HURRICANE HITS HAITI:
Extent of damage remains unknown in hard-hit Haiti
Hurricane Matthew slammed into Haiti with 145 mph winds Tuesday. At least nine deaths have been blamed on the storm during its weeklong march across the Caribbean.
PETIT-GOAVE, Haiti — Hurricane Matthew whipped at Cuba’s sparsely populated eastern tip Tuesday night, as it headed for a two-day run up the length of the Bahamas that may take it to the United States.
Twenty- f oot waves pounded the seafront promenade in the Cuban town of Baracoa. Powerful winds rattled the walls of homes and heavy rain caused some flooding. But state media said late Tuesday there were no immediate reports of serious damage
Forecasters said Matthew could hit Florida by Thursday night and push its way up the East Coast over the weekend.
The U.S. National Hurricane Center in Miami said the Category 4 hurricane had maximum sustained winds of 140 mph and is moving north at 9 mph. The center predicts 8 to 12 inches of rainfall in eastern Cuba.
At least 11 deaths had been blamed on the powerful storm during its weeklong march across the Caribbean.
Earlier Tuesday, Matthew slammed into Haiti’s southwestern tip with howling 145 mph winds, knocking down trees and tearing off roofs in the poor and largely rural area, while inundating neighborhoods in floodwaters and mud.
But with a key bridge washed out, impassable roads and phone communication cut off with Haiti’s hardest-hit area, there was no way to know how many people might be dead or injured.
Hours after Matthew made landfall on Haiti’s now-marooned southwestern peninsula, government leaders said they couldn’t fully gauge the impact.
“What we know is that many, many houses have been damaged. Some lost rooftops, and they’ll have to be replaced, while others were totally destroyed,” Interior Minister Francois Anick Joseph said.
At least five deaths were blamed on the storm in Haiti, including a 26-yearold man who drowned trying to rescue a child who fell into a rushing river, authorities said. The child was saved. The mayor in flooded Petit Goave reported two people died there, including a woman who was killed by a falling electrical pole.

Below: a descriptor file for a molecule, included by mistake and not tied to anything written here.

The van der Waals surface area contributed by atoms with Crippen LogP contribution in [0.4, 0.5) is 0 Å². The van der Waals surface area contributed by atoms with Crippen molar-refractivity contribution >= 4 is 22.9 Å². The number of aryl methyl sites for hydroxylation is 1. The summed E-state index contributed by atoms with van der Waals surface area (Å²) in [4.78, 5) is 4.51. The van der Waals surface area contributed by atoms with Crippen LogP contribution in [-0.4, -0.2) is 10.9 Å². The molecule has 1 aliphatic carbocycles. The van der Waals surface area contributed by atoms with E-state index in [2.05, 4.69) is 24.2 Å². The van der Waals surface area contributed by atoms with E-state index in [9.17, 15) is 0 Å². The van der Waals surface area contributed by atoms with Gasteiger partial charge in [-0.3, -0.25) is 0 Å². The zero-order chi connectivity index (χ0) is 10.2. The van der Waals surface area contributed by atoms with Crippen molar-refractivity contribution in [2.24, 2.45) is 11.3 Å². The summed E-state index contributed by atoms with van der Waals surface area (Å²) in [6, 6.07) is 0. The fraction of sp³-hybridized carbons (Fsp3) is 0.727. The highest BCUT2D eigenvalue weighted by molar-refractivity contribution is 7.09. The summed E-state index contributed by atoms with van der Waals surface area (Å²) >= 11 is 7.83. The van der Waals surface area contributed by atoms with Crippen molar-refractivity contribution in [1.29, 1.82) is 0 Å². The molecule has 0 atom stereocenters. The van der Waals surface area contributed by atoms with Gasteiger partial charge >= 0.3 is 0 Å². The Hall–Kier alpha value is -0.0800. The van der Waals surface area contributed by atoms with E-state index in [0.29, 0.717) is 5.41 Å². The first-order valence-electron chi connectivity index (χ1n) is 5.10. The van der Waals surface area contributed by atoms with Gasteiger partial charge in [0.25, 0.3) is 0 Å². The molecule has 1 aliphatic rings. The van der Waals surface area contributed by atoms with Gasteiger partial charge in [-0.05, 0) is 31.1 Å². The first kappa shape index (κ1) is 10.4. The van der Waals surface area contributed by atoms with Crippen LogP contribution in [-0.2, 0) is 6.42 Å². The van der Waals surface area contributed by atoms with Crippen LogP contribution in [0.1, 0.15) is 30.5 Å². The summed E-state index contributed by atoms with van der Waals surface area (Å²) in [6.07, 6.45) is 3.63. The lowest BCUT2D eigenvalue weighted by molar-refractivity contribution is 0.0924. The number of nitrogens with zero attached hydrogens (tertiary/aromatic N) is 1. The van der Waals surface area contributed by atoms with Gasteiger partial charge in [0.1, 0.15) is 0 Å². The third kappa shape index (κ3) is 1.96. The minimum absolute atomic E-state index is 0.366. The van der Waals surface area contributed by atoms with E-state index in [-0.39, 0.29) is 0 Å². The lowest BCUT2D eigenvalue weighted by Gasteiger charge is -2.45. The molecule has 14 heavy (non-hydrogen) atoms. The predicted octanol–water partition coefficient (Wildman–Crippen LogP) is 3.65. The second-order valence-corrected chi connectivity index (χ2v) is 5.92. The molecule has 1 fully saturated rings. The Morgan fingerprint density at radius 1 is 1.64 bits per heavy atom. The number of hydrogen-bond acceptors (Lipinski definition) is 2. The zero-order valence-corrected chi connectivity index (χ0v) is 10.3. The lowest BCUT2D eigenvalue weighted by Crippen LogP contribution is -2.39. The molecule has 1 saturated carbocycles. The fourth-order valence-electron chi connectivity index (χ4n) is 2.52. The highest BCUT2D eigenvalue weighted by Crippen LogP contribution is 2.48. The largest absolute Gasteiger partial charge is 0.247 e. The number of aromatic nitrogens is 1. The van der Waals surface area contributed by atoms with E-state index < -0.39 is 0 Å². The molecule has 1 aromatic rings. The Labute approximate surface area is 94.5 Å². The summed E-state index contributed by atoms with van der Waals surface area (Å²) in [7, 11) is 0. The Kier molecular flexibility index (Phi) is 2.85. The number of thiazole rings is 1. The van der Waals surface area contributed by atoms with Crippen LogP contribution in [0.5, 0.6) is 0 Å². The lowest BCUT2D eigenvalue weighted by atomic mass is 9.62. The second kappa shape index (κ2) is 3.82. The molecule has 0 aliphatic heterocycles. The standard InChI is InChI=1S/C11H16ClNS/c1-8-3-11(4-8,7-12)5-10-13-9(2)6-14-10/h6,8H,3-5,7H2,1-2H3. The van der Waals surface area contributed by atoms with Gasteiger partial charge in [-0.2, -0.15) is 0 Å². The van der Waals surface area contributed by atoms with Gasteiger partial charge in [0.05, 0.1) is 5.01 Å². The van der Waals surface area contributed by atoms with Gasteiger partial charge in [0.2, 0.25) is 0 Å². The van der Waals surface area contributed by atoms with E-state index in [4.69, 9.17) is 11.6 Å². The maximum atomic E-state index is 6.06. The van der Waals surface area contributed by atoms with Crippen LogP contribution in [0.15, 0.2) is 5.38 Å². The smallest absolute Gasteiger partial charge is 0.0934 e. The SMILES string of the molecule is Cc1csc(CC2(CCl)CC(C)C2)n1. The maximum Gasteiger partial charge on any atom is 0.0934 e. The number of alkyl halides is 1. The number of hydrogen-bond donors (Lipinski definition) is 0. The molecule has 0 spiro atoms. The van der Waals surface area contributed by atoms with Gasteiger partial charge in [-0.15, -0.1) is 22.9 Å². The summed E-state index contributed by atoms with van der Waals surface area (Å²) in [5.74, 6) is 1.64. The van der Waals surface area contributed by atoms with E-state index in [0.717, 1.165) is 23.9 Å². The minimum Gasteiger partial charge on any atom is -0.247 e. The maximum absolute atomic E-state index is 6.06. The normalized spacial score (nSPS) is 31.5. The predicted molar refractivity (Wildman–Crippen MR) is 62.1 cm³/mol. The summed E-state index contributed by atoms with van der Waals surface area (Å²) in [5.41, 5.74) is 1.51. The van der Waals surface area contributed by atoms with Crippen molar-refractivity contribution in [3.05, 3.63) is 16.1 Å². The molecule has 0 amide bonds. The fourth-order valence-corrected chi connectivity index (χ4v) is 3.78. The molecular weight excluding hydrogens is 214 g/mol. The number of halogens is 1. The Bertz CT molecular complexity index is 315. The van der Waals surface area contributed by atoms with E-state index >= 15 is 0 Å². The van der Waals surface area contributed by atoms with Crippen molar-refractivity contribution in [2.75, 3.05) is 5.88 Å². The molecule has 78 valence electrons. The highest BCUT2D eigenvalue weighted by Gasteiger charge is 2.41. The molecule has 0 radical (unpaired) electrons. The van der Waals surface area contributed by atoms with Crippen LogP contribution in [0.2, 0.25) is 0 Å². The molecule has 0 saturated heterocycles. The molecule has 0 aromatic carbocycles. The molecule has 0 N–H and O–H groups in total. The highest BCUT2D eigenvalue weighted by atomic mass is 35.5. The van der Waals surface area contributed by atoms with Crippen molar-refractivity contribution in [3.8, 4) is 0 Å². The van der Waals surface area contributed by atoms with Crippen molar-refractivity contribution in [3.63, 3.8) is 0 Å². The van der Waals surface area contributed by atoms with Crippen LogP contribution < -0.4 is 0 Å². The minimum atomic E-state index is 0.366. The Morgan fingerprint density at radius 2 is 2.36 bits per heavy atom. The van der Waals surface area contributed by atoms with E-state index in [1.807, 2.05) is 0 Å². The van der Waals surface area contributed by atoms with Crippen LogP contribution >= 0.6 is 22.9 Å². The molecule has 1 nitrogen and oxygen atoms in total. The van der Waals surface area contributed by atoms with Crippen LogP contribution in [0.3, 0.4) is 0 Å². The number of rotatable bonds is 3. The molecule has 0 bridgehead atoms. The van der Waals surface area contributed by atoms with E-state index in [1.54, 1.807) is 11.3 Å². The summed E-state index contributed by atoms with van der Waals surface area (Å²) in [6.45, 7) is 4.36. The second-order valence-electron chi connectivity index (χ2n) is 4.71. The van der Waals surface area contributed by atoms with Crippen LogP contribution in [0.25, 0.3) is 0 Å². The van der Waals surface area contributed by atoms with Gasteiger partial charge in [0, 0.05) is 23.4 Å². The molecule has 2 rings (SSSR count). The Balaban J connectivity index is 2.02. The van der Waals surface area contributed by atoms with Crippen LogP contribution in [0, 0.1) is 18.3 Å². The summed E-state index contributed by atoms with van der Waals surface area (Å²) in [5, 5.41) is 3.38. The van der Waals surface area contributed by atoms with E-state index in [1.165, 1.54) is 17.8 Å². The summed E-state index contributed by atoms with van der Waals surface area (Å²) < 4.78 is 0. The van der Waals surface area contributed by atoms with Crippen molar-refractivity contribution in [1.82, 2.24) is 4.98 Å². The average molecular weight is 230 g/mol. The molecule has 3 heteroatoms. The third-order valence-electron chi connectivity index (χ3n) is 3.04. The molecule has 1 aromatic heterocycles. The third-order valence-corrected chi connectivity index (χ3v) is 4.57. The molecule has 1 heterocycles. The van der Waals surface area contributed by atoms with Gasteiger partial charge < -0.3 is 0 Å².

Four deaths were recorded in the neighboring Do- minican Republic and one each in Colombia and in St. Vincent and the Grenadines.
The storm — at one point the most powerful hurricane in the region in nearly a decade — blew ashore around dawn in the poorest country in the Western Hemisphere, hitting a corner of Haiti where many people live in shacks of wood or concrete blocks.
Mourad Wahba, the U.N. secretary-general’s deputy special representative for Haiti, said much of the local population had been forced from their homes, at least 10,000 people were in shel- ters and hospitals were overflowing and running short of water.
Wahba’s statement called the hurricane’s destruction the “largest humanitarian event” in Haiti since the devastating earthquake of January 2010.
Matthew left the peninsula that runs along the southern coast of Haiti cut off from the rest of the country. A bridge in the flooded town of Petit Goave was destroyed, preventing any road travel to the hardhit southwest. Local radio said water was shoulder high in parts of the city of Les Cayes.
Milriste Nelson, 65, a farmer in Leogane, said his neighbors fled when the wind ripped the corrugated metal roof from their home. His own yard was strewn with the fruit he depends on for his livelihood.
“All the banana trees, all the mangos, everything is gone,” Nelson said as he boiled breadfruit over a charcoal fire in the gray morning light. “This country is going to fall deeper into misery.”
Residents flee Matthew’s wrath Tuesday in western Haiti. The storm’s death toll is 11.